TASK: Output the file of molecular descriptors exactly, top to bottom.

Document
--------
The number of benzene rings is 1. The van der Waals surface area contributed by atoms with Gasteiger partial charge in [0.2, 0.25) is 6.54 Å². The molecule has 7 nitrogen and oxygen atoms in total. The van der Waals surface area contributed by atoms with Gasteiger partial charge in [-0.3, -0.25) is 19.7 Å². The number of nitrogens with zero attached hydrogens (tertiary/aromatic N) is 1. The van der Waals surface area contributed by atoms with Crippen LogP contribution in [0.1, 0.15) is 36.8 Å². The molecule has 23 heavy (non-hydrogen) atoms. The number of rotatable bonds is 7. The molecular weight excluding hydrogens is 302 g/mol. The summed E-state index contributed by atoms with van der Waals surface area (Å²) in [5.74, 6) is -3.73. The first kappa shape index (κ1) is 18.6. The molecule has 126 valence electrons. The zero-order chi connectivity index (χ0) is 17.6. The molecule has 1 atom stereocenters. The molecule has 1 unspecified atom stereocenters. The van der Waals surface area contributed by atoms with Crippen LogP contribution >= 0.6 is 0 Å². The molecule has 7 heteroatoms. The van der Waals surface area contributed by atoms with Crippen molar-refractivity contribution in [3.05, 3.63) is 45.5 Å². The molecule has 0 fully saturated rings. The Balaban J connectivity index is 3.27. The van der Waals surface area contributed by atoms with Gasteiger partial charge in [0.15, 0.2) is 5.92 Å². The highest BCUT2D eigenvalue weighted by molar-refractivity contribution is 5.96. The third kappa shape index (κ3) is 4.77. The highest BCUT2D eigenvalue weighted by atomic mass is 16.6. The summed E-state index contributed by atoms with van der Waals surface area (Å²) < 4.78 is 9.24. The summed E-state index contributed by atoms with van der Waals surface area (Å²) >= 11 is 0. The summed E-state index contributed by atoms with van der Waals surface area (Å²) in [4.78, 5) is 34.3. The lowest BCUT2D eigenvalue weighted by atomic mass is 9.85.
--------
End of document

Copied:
The number of benzene rings is 1. The van der Waals surface area contributed by atoms with Gasteiger partial charge in [0.2, 0.25) is 6.54 Å². The molecule has 7 nitrogen and oxygen atoms in total. The van der Waals surface area contributed by atoms with Gasteiger partial charge in [-0.3, -0.25) is 19.7 Å². The number of nitrogens with zero attached hydrogens (tertiary/aromatic N) is 1. The van der Waals surface area contributed by atoms with Crippen LogP contribution in [0.1, 0.15) is 36.8 Å². The molecule has 23 heavy (non-hydrogen) atoms. The number of rotatable bonds is 7. The molecular weight excluding hydrogens is 302 g/mol. The summed E-state index contributed by atoms with van der Waals surface area (Å²) in [5.74, 6) is -3.73. The first kappa shape index (κ1) is 18.6. The molecule has 126 valence electrons. The zero-order chi connectivity index (χ0) is 17.6. The molecule has 1 atom stereocenters. The molecule has 1 unspecified atom stereocenters. The van der Waals surface area contributed by atoms with Crippen LogP contribution >= 0.6 is 0 Å². The molecule has 7 heteroatoms. The van der Waals surface area contributed by atoms with Crippen molar-refractivity contribution in [3.05, 3.63) is 45.5 Å². The molecule has 0 fully saturated rings. The Balaban J connectivity index is 3.27. The van der Waals surface area contributed by atoms with Gasteiger partial charge in [0.15, 0.2) is 5.92 Å². The highest BCUT2D eigenvalue weighted by molar-refractivity contribution is 5.96. The third kappa shape index (κ3) is 4.77. The highest BCUT2D eigenvalue weighted by atomic mass is 16.6. The summed E-state index contributed by atoms with van der Waals surface area (Å²) < 4.78 is 9.24. The summed E-state index contributed by atoms with van der Waals surface area (Å²) >= 11 is 0. The summed E-state index contributed by atoms with van der Waals surface area (Å²) in [4.78, 5) is 34.3. The lowest BCUT2D eigenvalue weighted by atomic mass is 9.85.